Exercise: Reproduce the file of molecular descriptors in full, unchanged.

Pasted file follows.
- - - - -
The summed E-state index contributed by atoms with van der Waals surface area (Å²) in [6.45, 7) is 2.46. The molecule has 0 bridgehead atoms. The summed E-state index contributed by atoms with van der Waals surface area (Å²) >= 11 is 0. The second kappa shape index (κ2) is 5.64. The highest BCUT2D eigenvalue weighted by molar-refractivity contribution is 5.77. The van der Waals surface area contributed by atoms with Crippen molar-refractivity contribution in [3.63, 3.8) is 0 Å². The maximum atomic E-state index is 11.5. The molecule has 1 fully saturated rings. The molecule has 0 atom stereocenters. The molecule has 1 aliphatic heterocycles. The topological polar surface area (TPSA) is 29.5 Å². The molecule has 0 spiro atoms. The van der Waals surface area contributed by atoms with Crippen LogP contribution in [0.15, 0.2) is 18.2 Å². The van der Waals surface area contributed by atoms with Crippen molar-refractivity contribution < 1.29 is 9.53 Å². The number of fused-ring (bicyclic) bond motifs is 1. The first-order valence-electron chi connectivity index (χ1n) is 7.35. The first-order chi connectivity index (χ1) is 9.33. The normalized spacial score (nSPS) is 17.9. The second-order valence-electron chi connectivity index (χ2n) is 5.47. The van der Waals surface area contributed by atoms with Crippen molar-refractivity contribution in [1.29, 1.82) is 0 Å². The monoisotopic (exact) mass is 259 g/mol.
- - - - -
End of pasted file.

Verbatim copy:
The summed E-state index contributed by atoms with van der Waals surface area (Å²) in [6.45, 7) is 2.46. The molecule has 0 bridgehead atoms. The summed E-state index contributed by atoms with van der Waals surface area (Å²) >= 11 is 0. The second kappa shape index (κ2) is 5.64. The highest BCUT2D eigenvalue weighted by molar-refractivity contribution is 5.77. The van der Waals surface area contributed by atoms with Crippen molar-refractivity contribution in [3.63, 3.8) is 0 Å². The maximum atomic E-state index is 11.5. The molecule has 1 fully saturated rings. The molecule has 0 atom stereocenters. The molecule has 1 aliphatic heterocycles. The topological polar surface area (TPSA) is 29.5 Å². The molecule has 0 spiro atoms. The van der Waals surface area contributed by atoms with Crippen LogP contribution in [0.15, 0.2) is 18.2 Å². The van der Waals surface area contributed by atoms with Crippen molar-refractivity contribution < 1.29 is 9.53 Å². The number of fused-ring (bicyclic) bond motifs is 1. The first-order valence-electron chi connectivity index (χ1n) is 7.35. The first-order chi connectivity index (χ1) is 9.33. The normalized spacial score (nSPS) is 17.9. The second-order valence-electron chi connectivity index (χ2n) is 5.47. The van der Waals surface area contributed by atoms with Crippen molar-refractivity contribution in [1.29, 1.82) is 0 Å². The monoisotopic (exact) mass is 259 g/mol.